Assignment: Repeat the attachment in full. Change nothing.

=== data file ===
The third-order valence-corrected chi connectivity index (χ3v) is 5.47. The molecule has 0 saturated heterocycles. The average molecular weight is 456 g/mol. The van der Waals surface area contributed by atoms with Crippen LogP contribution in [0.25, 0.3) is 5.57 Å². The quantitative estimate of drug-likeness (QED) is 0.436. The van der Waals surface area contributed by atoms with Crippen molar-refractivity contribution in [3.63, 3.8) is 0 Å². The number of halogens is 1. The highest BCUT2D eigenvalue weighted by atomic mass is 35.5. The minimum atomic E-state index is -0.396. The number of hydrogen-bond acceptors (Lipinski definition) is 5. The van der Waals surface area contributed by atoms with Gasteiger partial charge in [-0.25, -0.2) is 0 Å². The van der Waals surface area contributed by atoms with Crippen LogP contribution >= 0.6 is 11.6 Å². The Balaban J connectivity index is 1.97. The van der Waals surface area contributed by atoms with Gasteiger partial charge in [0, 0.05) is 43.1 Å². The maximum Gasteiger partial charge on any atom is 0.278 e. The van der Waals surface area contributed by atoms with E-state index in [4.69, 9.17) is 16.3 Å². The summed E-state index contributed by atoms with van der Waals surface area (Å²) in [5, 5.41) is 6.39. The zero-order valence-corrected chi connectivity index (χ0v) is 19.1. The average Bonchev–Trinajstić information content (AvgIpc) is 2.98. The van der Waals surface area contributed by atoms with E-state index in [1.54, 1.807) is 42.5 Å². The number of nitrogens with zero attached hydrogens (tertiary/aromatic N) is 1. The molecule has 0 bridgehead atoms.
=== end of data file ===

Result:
The third-order valence-corrected chi connectivity index (χ3v) is 5.47. The molecule has 0 saturated heterocycles. The average molecular weight is 456 g/mol. The van der Waals surface area contributed by atoms with Crippen LogP contribution in [0.25, 0.3) is 5.57 Å². The quantitative estimate of drug-likeness (QED) is 0.436. The van der Waals surface area contributed by atoms with Crippen molar-refractivity contribution in [3.63, 3.8) is 0 Å². The number of halogens is 1. The highest BCUT2D eigenvalue weighted by atomic mass is 35.5. The minimum atomic E-state index is -0.396. The number of hydrogen-bond acceptors (Lipinski definition) is 5. The van der Waals surface area contributed by atoms with Gasteiger partial charge in [-0.25, -0.2) is 0 Å². The van der Waals surface area contributed by atoms with Crippen LogP contribution >= 0.6 is 11.6 Å². The Balaban J connectivity index is 1.97. The van der Waals surface area contributed by atoms with Gasteiger partial charge in [0, 0.05) is 43.1 Å². The maximum Gasteiger partial charge on any atom is 0.278 e. The van der Waals surface area contributed by atoms with E-state index in [4.69, 9.17) is 16.3 Å². The summed E-state index contributed by atoms with van der Waals surface area (Å²) in [5, 5.41) is 6.39. The zero-order valence-corrected chi connectivity index (χ0v) is 19.1. The average Bonchev–Trinajstić information content (AvgIpc) is 2.98. The van der Waals surface area contributed by atoms with E-state index in [1.54, 1.807) is 42.5 Å². The number of nitrogens with zero attached hydrogens (tertiary/aromatic N) is 1. The molecule has 0 bridgehead atoms.